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Two Contracts Signed for Signalling and Telecommunications Works for Dedicated Freight Corridor Project in India

Published On : 10 Dec 2015   |  Reported By : media release


A four-company consortium formed by Hitachi, Ltd. (“Hitachi”, Head Office: Tokyo, Japan, President and COO: Toshiaki Higashihara), Mitsui & Co., Ltd. (“Mitsui”, Head Office: Tokyo, Japan, President and CEO: Tatsuo Yasunaga), Hitachi India Pvt. Ltd. (“Hitachi India”, Head Office: Delhi, India, Managing Director: Kojin Nakakita), a Hitachi subsidiary functioning as the headquarters for Hitachi group companies in India, and a leading company in the rolling stock manufacturing and heavy engineering business in India, has won a contract from the Dedicated Freight Corridor Corporation of India Ltd. (DFCCIL) for the supply and installation of signalling and telecommunications systems along part of a dedicated freight corridor traversing India’s biggest industrial cluster between Delhi and Mumbai. The sector covered by the contract (“Package 5”), which is worth a total of approximately ¥28.0 billion (approximately INR 1,800 crore), will cover the 915 km distance between Rewari in the State of Haryana and Vadodara in the State of Gujarat.

In addition, a three-company consortium consisting of Hitachi, Mitsui and Hitachi India has won a contract worth approximately ¥11.0 billion (approximately INR 610 crore) to supply and install an automatic train control system along a 1,337 km section from Rewari in Haryana State to JNPT (Mumbai) in Maharashtra State (“Package 5A”).

These two orders are the biggest ever placed in India for Japanese signalling and telecommunications works.

The projects cover the Western Corridor (Delhi-Mumbai), which is part of the Dedicated Freight Corridor (“DFC”) project, and will link the four major cities—Delhi, Mumbai, Chennai, and Kolkata—of India’s “Golden Quadrilateral”. The purpose of the projects is to meet demand for domestic freight transportation resulting from India’s rapid economic growth over the past few years. The Indian government has been forming the projects with cooperation from Japan. For example, the Japan International Cooperation Agency (JICA) has been providing assistance for preparatory surveys and verification trials. The Japanese government is also providing yen loans under the Special Terms for Economic Partnership (STEP) on condition that Japanese technology is used.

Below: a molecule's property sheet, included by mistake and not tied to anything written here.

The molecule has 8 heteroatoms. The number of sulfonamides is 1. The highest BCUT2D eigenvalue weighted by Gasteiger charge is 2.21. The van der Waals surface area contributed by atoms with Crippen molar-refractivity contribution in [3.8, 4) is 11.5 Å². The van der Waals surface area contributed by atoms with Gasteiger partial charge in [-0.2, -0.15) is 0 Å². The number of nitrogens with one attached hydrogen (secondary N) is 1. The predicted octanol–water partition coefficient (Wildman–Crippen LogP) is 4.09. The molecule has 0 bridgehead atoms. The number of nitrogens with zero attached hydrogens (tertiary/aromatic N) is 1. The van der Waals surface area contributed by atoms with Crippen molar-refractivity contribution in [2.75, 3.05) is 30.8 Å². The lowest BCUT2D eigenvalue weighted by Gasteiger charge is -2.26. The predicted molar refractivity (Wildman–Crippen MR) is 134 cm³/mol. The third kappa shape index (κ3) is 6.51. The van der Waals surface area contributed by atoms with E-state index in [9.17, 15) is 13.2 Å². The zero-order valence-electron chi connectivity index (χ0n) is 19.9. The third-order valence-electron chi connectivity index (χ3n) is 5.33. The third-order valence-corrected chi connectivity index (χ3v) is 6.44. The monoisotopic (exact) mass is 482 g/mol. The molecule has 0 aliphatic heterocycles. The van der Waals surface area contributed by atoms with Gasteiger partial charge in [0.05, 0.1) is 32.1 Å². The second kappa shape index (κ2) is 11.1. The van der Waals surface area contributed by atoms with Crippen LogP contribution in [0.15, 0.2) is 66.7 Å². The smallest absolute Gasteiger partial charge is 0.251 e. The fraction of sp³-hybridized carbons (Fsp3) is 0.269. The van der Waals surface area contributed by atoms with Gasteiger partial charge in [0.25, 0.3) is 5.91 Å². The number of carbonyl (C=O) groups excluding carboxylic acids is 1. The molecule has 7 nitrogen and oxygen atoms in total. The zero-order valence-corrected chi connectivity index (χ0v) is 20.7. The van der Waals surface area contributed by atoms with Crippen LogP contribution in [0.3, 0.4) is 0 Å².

As consortium leader for Package 5, Hitachi will manufacture key equipment for the signalling system. Mitsui will provide overall coordination with DFCCIL and related agencies in Japan and India. Hitachi India will procure and supply locally made products.

Signalling and telecommunications equipment supplied to DFCCIL under Package 5 will include a train monitoring and diagnostic system that will provide centralized monitoring of each train’s position on the track, electronic interlocking equipment to ensure the safe operation of trains by controlling signal lights and points, level crossing warning systems designed to activate automatically when a train is approaching, and a telecommunications system to link all of these systems. Designed to conform to the technical standards of Indian Railways, all of this equipment has been used extensively in Japan. Package 5 will contribute to the creation of a safe and modern logistics infrastructure system in India.